2016 Volvo XC90

2016 Volvo XC90 2016 Volvo XC90
First Ride

The financial crisis might be receding into memory, but the lingering effects continue. Volvo, for one, was deeply affected by the downturn, as Ford jettisoned it during the depths of that American company’s problems. The Swedish automaker ended up being purchased by Geely, the up and coming Chinese company, and after several years of management churn, Volvo now seems to be on a stable path, with Swedish management in place and a considerable degree of independence.

For proof of the impact the fiscal turmoil had on Volvo, consider that the XC90 SUV, a stalwart of the lineup, is entering its 12th year of production. Some Japanese carmakers would have covered three model cycles in that time, and even the Germans would have done two. Finally, Volvo is prepping a new-gen XC90, which will go on sale in March of next year. And we just got a taste of the new machine.

We say “taste” because this was definitely not a typical press launch. We spent half a day with the car at a mysterious Volvo facility in northern Sweden, but all we were allowed to do was ride in it. We also weren’t permitted to publish photos of the car without its Rubbermaid-like camouflage.

But Volvo did let us see the undisguised version—and sit in it. The new ute has little in common with the now-hoary current XC90 and its comparatively tailored sheetmetal. Based on the design language introduced by a gorgeous trio of recent concept cars, the next-gen model is slick and smooth, with a high hoodline and an upright and bluff grille and front end. Volvo wanted to give the new model a more macho look, but it didn’t want the SUV to appear overly aggressive. So this XC90 lacks the old one’s wedgy profile. Its headlights are horizontal and narrow—a clear separation form the original’s large lighting units. Overall, the new soap-bar smooth XC looks a bit less distinctive than its predecessor at a time when competitive models are making strong visual statements, but it’s still handsome.

Interior by Sweden

Inside, the new model moves in a unique, and characteristically Swedish, direction. In place of the platoons of buttons, switches, and knobs that line the central stacks and consoles of some Volvos, the XC90 has a central LCD screen above a single knob flanked by three buttons on each side—plus the start button adjacent to the steering column. It’s very much in the Bang & Olufsen “less is more” control philosophy, and it looks clean, elegant, and attractive.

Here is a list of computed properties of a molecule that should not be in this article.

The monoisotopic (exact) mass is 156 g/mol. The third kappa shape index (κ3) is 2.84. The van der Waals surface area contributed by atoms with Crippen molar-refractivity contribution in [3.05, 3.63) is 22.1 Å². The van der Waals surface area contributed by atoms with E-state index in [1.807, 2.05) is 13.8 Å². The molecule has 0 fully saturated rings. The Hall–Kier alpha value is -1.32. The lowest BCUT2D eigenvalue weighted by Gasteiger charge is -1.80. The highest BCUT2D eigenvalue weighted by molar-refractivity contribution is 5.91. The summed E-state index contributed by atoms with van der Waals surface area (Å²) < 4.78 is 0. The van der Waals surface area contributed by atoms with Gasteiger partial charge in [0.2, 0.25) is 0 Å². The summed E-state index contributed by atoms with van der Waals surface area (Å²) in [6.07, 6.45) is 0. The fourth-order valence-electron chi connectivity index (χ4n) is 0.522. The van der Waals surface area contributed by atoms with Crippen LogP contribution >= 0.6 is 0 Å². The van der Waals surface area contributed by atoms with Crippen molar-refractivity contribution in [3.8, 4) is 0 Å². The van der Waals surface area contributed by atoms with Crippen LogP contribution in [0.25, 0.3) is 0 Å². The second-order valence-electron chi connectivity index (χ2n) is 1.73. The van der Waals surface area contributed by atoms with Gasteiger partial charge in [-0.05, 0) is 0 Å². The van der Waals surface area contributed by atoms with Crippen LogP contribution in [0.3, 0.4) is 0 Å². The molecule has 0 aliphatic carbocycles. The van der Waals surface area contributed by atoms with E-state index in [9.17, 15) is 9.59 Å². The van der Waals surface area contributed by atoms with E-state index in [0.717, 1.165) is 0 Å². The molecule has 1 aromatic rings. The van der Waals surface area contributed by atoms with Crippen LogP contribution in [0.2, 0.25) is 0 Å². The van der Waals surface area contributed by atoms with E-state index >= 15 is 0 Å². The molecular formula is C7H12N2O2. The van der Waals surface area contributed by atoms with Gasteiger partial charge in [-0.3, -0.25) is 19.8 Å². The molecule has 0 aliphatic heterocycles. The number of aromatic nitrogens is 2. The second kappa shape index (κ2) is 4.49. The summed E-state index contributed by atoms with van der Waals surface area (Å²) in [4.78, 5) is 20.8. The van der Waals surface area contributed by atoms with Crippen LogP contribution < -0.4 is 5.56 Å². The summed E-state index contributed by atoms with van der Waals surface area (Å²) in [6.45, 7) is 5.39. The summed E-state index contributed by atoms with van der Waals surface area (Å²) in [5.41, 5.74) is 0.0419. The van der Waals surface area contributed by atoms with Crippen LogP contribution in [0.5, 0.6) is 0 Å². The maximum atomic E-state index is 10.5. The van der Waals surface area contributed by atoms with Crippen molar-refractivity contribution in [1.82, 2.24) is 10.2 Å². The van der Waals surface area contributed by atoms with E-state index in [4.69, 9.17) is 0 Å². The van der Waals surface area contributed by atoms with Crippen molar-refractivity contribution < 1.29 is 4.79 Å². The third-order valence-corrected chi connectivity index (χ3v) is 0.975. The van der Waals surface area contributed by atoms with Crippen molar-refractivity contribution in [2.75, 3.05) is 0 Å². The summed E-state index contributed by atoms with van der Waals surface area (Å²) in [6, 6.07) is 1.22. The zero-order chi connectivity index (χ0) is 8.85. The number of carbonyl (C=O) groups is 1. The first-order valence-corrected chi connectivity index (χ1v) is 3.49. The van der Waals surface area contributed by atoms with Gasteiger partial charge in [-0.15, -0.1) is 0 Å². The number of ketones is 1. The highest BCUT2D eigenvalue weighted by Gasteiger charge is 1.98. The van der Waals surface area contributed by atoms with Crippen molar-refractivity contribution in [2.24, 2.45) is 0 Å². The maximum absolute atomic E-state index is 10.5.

Of course, how it works will depend on the intuitive performance of that LCD screen, and here again, Volvo has taken an unusual direction. Unlike every other automaker save Tesla, Volvo has positioned its 9.3-inch touch screen vertically and endowed it with iPad-like operation.

The screen is essentially the same as this unit from the sexy Concept Estate.

The home screen has four horizontal summary layers—for navigation, audio/media, phone, and information. The HVAC controls are in a narrow band that’s always displayed at the bottom; as soon as you touch a control, the climate system takes over the whole screen to facilitate your inputs.

Otherwise, you can touch one of the four layers to expand it, while leaving narrower layers of the three others displayed on the screen. You can go full screen with any of the functions. You can pinch, expand, and swipe the screen to do various tasks, and these gestures deliver responses that are slick and smooth, just as they are on the best tablets. Swipe the entire screen to the side, and you access one of two lateral displays, again as on a tablet. One of them brings up a number of vehicle function buttons, which you can rearrange to suit your taste. The other provides access to any apps you have installed. We had only a few minutes to play with the system, but it operated without any of the hesitations or delays that often mar automotive touch screens. All the touch buttons are large, so they’re easy targets for your fingers. In addition, the XC90 will be among the first vehicles to offer Apple’s iOS CarPlay integration.

The portrait orientation of the touch screen is particularly beneficial to the navigation system because it helps you see more of what lies ahead, and it works well with the parking sensors, as it allows a large vertical display that mirrors the actual car orientation.

The front compartment promises to be finished to a high level, although the samples we saw weren’t fully to production spec. The bottom of the dashboard, and the top, are molded from soft plastic, and the parts of the console where your knees touch are upholstered in softer material. The center console has nice sliding covers to hide the requisite device and power outlets, as well as the cup holders—to maintain a “clean” design. But the storage under the armrest is not huge. On the other hand, the glove box is useful, as Volvo uses an electric latch to eliminate the mechanical-type units that steal space and scrunch papers.